Paradoxically, it is by introducing breakage that de Waal has found equilibrium, marking loss with glassless vitrines containing fragments of lead, oak and porcelain, the last a material with particular symbolic weight. De Waal’s own staple material ties him to Moïse, whose porcelain room is the crowning glory of the house, embodying refinement, civility and, above all, Frenchness. For de Waal, it resonates further still, for, despite its fragility, it is incorruptible: “You can break it but you cannot destroy it.”

Essais (for Moïse de Camondo). Photo: Alzbeta Jaresova.

In his words, and actions, de Waal proposes an alternative journey through grief, that resists the pressure to move on, to make perfect. He writes: “You cannot mend this house or this family. You can mark some of the broken places. You can mark them properly and with dignity, with love. And then move away again, let the house be.”

It’s a philosophical position, analogous to the Japanese art of kintsugi, in which broken porcelain is mended with lacquer and gold, so that damage and loss are marked, not hidden, incorporated into the object’s history and identity.

De Waal makes reference to kintsugi in his exhibition, a tiny band of gold marking a vitrine and the corner of one of the Hornton stone benches he has placed in the palace courtyard.

The house is a symbol of struggle too, its quintessentially French contents covering the Camondo family’s history as they did their best to assimilate and survive.

Both the Ephrussis and the Camondos arrived in Paris in 1869, the former from Odessa, the latter from Istanbul. The move represented, writes de Waal, “a chance to bring your family to secular, republican, tolerant, civilised Paris and build something with self-confidence, something with appropriate scale, something public.”

Le Salon Bleu at Musée Nissim de Camondo. Photo: MAD Paris Jean-Marie del Moral.

Paris was a long way from the violence and poverty of the shtetl, or the factional conflicts of Istanbul, but the Dreyfus Affair brought a country already simmering with anti-semitism to fever pitch.


The scandal centred on the wrongful conviction of Captain Alfred Dreyfus for treason in 1894, and cut so deep into the national psyche that it has remained a powerful tool in the armoury of the French far right.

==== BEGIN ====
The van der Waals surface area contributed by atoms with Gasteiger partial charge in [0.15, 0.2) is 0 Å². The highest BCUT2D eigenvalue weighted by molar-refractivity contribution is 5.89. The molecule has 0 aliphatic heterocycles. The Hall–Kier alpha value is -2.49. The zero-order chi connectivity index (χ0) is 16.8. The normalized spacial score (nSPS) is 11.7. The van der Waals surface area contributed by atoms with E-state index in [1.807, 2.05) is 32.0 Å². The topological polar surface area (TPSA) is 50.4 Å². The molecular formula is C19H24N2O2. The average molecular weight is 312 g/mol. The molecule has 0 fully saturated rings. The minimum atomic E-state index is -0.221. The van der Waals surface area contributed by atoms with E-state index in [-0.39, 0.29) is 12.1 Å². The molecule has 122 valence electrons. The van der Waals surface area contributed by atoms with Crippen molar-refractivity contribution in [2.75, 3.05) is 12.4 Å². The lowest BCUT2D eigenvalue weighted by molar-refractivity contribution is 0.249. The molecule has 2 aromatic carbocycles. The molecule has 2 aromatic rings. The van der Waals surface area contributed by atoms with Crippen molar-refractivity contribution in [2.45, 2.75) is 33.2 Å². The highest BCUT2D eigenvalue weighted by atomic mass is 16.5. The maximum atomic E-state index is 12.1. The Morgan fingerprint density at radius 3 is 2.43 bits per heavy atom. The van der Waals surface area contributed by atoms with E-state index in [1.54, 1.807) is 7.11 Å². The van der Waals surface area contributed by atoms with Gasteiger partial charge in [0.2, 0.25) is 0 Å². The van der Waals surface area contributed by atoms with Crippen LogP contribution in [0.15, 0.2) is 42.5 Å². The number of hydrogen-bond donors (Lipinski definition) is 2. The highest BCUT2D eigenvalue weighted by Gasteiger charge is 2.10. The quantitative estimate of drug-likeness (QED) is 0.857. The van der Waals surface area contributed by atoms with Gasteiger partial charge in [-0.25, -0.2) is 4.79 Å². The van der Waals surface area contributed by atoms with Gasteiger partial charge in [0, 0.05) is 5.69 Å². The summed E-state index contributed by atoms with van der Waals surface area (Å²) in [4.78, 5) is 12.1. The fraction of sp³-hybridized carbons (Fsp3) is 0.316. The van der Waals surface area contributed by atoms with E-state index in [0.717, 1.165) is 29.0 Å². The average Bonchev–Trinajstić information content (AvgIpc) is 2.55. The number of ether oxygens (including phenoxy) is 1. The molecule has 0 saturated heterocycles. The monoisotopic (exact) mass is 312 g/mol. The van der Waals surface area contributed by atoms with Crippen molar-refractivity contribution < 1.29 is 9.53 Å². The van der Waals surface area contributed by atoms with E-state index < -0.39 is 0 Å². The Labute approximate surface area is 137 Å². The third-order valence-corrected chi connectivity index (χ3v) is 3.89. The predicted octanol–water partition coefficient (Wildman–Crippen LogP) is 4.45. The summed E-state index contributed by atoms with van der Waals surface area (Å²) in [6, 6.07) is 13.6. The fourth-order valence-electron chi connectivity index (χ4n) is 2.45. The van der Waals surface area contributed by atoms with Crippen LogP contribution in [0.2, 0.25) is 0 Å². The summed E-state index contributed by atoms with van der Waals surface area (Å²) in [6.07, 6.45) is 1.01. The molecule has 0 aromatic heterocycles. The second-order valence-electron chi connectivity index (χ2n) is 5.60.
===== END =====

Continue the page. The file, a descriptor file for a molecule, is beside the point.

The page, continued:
Chief among those whipping up anti-Jewish feeling in France was Edouard Drumont, founder of the Anti-Semitic League of France and author of the wildly successful La France Juive, first published in 1886.

The book sought to establish a racial difference between Jews and non-Jews, and fuelled fears of a Jewish financial “conspiracy”, naming the Camondos and the Ephrussis among the “membres de la finance internationale”.

According to Drumont, writes de Waal: “Every Jew is responsible for every other Jew, culpable. And treacherous. L’affaire Dreyfus makes us all cousins.”

Count Moïse de Camondo’s Francophile house was a powerful statement of belonging.

But for Drumont and his ilk, such attempts at assimilation were merely proof of treachery, and the Camondo family were denigrated as “arrivistes, parvenus, nouveaux riches, profiteers, nouveaux roturiers, social climbers… as Jews aspiring to the veneer and polish of the gratin and failing to disguise their origins, Constantinople, long beards and robes, Oratory at home, Etc.”

De Waal is too subtle to spell out cause and effect, but in 1910, Moïse, his marriage over, demolished the house built by his father, replacing it with the more restrained building that stands there now.